Providing clarification on taxation of gifts to employees by an employer under the Goods and Services Tax (GST) regime, the government on Monday said that gifts with value upto Rs 50,000 will not attract GST. Also, the services by an employee to the employer in the course of or in relation to his employment, neither the supply of goods or supply of services, is outside the scope of the new indirect tax regime, a finance ministry statement said.
The exemption includes services that are provided free of charge to all the employees by the employer such as free membership of clubs, health and fitness centres, provided appropriate GST was paid at the time of procurement by the employer, it said. The input tax credit (ITC) scheme under GST does not allow ITC for membership of a club, health and fitness centre. “It follows, therefore, that if such services are provided free of charge to all the employees by the employer then the same will not be subjected to GST, provided appropriate GST was paid when procured by the employer,” it said. The same would hold true for free housing as part of cost-to-company (C2C) package.
While the GST law does not define gifts, the ministry said for tax purposes gift is something that is made without consideration, is voluntary in nature and is made occasionally.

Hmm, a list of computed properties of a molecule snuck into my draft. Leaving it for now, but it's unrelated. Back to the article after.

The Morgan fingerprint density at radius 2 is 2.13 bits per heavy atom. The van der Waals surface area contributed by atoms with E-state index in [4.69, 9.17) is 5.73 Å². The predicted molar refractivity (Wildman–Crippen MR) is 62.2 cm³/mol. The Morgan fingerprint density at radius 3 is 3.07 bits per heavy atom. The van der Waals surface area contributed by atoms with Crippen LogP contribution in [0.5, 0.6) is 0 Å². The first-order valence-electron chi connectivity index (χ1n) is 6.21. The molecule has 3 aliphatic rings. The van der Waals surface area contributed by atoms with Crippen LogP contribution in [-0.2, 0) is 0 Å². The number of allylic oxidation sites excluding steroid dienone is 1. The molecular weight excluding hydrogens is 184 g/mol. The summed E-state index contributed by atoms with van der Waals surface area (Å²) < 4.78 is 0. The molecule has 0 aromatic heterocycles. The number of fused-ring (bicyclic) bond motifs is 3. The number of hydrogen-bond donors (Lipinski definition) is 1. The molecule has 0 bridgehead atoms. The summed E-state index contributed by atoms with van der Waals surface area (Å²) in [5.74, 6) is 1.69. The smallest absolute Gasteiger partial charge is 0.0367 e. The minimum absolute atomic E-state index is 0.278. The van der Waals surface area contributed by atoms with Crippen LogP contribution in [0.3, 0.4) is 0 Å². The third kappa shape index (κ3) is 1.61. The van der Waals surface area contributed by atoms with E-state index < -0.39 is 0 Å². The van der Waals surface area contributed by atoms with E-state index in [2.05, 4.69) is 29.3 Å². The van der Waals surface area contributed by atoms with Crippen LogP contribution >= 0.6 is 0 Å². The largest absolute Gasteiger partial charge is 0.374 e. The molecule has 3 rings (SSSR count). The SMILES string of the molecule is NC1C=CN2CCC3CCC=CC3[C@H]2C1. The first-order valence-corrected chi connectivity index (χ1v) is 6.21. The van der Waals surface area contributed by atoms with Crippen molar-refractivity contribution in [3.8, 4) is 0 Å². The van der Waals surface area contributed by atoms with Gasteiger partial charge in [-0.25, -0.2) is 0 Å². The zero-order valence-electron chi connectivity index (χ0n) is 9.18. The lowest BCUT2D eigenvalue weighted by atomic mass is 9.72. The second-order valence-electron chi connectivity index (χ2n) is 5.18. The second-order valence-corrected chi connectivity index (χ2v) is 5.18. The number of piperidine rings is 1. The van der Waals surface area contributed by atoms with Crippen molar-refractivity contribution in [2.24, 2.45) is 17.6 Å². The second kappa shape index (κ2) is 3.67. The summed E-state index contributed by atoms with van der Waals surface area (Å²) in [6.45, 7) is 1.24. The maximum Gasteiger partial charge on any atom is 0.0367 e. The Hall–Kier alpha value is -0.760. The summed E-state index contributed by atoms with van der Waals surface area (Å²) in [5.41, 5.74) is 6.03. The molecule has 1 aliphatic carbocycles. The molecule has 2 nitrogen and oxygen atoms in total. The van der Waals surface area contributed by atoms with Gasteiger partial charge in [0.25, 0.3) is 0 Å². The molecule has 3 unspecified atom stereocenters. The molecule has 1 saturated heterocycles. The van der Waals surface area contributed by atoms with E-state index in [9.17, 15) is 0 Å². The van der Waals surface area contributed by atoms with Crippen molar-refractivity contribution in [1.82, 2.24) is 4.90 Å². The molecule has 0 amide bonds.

Tax analysts welcomed the clarification, saying that the exemption from GST would include benefits such as cars for official use, free meals and other similar amenities. Pratik Jain, partner and leader Indirect Taxes, PwC India said, “It has been clarified that anything done by employer for employee in terms of employment contract will not be subject to GST. These should include benefits offered in terms of providing cars for official use, free meals, gym and such other amenities provided to employees as part of an employment contract. Therefore, GST will have to paid only in exceptional situation where gifts are given on voluntary basis, such as Diwali gifts to employees and that too if the value is more than Rs 50,000.”
However, some others said that there is still some ambiguity on certain issues. Bipin Sapra, Tax Partner, EY, said, “This clarification brings clarity that any supply from employer to employee which is part of the CTS will not be considered a supply. However, ambiguity remains on whether GST is payable if a part amount is recovered from the employee for a supply which is outside the scope of GST when provided free of charge.”